Within the past week there were two music events at the Wine Cellar, our local watering hole, that I thought made an interesting contrast between the traditional indigenous culture of the southern Baja and the evolving culture of the ex-pat community that has developed over the past several years here in Loreto Bay.
"A Last-minute Announcement - Ranchera music in the Wine Cellar @ Nopolo! Come jam with the cowboys, - Chema Arce and Family. Bring an instrument and make music with them! All accoustic, Chema on accordion, Guitar and Bass Fiddle. See you there! 7- p.m to 8:30 or 9 Danceable!"
Not having anything else planned for the evening I was curious and decided to drop in and see what the evening was going to be like.
By way of background, the Ranchero culture is an important and fascinating part of the history of the Baja. In the mountain ranges west of Loreto there is a small but vibrant network of isolated subsistence ranches where people are living in much the same way as the Vaqueros (Cowboys) have lived here for over 200 years. All of them are "off the grid" many of them can only be reached on horseback or burro and they keep livestock and raise what crops they can, mainly for their own consumption. As such, a case can be made that their predecessors who were descended from the original Spanish missionary soldiers, through the spread of the Catholic Missions north from here as far as northern California, spread what became the Cowboy culture to the rest of western North America.
Perhaps because I used to live in Calgary, (the "heart of the New West") and I am familiar with the modern urban cowboy culture, I find the "frozen in time" aspect of these authentic Vaqueros to be so interesting, in any event, I arrived at the Wine Cellar where a larger than normal crowd was assembling for the evening's entertainment. Eventually the three musicians, all members of the Arce family, were introduced; Chema on the accordion, accompanied by relatives on the stand up bass and guitar. Aside from their handsome acoustic instruments, they had no other equipment and they sang without benefit of a PA system.
I spoke briefly to Trudi during the evening and she told me that she was helping the three musicians to attend the National Cowboy Poetry Gathering in Nevada at the end of January, to which they had been invited as special guests. This annual poetry and music festival which celebrates the "Cowboy Culture" would be a showcase for their most traditional form of music, let alone an amazing experience for the three musicians from rancheros in the Baja. I later learned that one of the three had literally ridden his horse all day from his home in the mountains to get to Loreto and the three of them were due to leave the next day to fly to Tijuana to apply for visas to travel to the US for the festival - which would be the first flight the three of them had ever taken. Their story and the simple, but authentic, music they played together obviously caught the imagination of the 40 or 50 people at the Wine Cellar that evening, both from their enthusiastic response to the music and the well filled donation bucket that was set out for contributions to help them fund their trip. You can find more information on this event at: http://www.westernfolklife.org/General-Information-on-the-Gathering/national-cowboy-poetry-gathering-home-page.html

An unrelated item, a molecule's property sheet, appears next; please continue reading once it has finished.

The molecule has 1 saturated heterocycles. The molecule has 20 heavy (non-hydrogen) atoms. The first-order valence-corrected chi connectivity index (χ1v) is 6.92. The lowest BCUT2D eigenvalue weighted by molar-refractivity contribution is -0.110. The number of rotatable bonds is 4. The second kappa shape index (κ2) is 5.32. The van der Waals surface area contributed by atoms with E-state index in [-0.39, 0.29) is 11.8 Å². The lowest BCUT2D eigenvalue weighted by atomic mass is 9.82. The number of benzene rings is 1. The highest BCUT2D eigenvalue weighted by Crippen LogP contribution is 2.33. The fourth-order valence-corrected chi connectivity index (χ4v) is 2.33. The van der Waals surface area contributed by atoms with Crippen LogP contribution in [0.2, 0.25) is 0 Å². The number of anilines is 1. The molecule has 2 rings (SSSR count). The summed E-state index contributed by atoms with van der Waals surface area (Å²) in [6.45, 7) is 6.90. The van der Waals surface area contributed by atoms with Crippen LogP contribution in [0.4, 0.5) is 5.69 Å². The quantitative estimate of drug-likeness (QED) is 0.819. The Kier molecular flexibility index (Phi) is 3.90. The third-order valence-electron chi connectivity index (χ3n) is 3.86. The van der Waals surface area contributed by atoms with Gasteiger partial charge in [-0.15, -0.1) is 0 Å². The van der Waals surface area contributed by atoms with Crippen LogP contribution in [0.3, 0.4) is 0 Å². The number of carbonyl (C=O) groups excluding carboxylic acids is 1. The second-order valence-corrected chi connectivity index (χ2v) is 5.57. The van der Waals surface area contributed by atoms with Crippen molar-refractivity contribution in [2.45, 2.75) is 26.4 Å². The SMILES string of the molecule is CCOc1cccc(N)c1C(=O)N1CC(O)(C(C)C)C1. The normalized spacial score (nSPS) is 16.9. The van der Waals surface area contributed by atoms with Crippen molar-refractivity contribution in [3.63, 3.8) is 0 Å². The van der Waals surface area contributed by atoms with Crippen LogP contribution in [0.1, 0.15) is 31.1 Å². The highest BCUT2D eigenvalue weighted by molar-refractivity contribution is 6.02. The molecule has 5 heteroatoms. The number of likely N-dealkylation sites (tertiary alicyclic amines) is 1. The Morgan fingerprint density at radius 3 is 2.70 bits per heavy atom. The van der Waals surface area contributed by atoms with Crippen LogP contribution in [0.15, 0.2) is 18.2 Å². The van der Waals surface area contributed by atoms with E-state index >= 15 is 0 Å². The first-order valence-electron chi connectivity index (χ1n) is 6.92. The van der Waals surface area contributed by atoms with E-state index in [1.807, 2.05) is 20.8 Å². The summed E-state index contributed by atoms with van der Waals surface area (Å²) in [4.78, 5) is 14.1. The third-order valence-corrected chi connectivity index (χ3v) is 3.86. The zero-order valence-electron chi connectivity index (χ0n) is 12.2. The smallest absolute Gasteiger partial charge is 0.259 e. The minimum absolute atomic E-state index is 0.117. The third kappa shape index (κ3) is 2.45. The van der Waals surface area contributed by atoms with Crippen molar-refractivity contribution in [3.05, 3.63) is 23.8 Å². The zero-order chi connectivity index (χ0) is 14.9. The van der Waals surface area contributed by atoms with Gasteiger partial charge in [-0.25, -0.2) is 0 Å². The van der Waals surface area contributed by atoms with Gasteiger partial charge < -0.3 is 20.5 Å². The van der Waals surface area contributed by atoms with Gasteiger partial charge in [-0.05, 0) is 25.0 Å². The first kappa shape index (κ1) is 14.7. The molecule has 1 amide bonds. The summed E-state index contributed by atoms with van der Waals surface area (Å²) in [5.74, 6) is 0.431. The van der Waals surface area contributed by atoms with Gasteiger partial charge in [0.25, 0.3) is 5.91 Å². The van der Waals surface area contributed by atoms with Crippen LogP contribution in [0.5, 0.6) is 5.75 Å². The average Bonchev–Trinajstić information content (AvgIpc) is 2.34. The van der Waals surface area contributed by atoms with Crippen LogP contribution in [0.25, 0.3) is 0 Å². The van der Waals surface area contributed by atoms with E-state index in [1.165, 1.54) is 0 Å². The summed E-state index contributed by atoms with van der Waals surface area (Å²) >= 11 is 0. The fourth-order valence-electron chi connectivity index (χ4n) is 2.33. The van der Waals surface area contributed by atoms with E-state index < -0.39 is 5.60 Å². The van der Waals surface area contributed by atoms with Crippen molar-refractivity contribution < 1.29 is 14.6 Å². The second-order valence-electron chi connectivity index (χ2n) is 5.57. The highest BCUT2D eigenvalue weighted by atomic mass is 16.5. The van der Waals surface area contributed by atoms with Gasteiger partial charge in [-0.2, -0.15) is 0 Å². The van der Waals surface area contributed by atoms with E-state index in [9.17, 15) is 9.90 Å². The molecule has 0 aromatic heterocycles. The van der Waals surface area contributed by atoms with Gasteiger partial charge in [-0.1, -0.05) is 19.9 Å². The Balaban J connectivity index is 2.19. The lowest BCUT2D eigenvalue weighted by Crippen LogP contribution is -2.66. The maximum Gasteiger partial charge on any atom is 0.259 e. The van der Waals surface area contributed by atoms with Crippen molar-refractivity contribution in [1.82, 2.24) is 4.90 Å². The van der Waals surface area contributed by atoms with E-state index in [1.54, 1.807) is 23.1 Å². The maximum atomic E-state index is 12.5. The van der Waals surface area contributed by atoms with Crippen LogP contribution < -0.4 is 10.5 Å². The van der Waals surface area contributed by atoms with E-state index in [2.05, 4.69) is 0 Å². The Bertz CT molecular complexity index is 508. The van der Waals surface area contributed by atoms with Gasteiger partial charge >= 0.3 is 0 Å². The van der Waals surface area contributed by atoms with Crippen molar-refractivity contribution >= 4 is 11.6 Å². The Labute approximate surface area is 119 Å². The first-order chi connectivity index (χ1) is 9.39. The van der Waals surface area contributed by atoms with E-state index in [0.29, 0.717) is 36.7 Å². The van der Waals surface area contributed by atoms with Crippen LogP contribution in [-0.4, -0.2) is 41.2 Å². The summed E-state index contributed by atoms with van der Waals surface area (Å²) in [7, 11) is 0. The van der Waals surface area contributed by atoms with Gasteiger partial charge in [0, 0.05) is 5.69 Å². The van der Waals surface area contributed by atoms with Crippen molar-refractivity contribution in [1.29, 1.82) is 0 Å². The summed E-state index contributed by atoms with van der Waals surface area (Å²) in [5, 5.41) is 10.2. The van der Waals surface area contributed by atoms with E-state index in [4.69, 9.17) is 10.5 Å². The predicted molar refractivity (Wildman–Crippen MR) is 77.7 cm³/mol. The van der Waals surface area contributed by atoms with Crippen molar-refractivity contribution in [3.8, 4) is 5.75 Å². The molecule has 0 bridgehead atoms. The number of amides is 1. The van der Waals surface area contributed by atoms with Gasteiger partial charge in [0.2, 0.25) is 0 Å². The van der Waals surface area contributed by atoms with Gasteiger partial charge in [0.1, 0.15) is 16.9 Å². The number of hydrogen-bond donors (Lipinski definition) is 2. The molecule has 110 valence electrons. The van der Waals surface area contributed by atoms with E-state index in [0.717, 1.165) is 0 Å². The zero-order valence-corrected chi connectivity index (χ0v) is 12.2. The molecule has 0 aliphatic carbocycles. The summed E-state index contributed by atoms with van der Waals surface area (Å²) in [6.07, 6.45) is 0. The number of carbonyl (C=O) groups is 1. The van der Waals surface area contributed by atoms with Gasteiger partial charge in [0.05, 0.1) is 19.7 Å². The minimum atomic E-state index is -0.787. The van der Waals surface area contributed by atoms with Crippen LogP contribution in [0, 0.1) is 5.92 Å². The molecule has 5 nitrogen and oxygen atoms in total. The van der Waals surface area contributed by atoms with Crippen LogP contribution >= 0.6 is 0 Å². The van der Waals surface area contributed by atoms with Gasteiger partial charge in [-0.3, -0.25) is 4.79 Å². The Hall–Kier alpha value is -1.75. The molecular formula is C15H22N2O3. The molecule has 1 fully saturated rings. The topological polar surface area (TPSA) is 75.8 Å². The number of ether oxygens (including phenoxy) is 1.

The second musical event of the past week was the first solo performance of one of our most popular local musicians, Rich, who many of you will recall from previous posts, was one of the founding members of Los Beach Dogs, and the several different versions of that group that have evolved over the past few years. Due to the fact that all of Rich's "playmates" were currently either gone from Loreto, or otherwise unavailable, Rich had decided that he would do a solo gig at the Wine Cellar. Talking with him earlier in the week, I know that Rich was unsure as to what the turnout would be for his performance, but he need not have been concerned.
As neat as this illusion was, I found myself quickly focusing on the music itself and not the technical wizardry that helped to produce it. With a blend of cover tunes, liberally spiced with Rich's own growing list of compositions, he performed two sets of entertainment to an enthusiastic "home crowd" that had gathered that night to support his first solo venture, while enjoying an evening of good music among good friends.
Reflecting on this musically entertaining week, I had seen our community come out to help support three traditional Cowboy musicians to achieve their dream of travelling to the US and present their authentic version of the musical heritage that they had inherited from generations of ancestors. And later in the week we came together again to enjoy and support one of the original residents of Loreto Bay who, over the past five years, has flourished as a musician, singer and song writer - no small transformation from the Orthodontist that he had been in his pre-Loreto life!
Respecting and supporting the rich heritage of this place, and later celebrating our own recent history of coming together to create a new and thriving community, through the words and music of one of our own, while appreciating his talents that have flourished in the environment we have created here - I found a new harmony this past week in "Living Loreto"!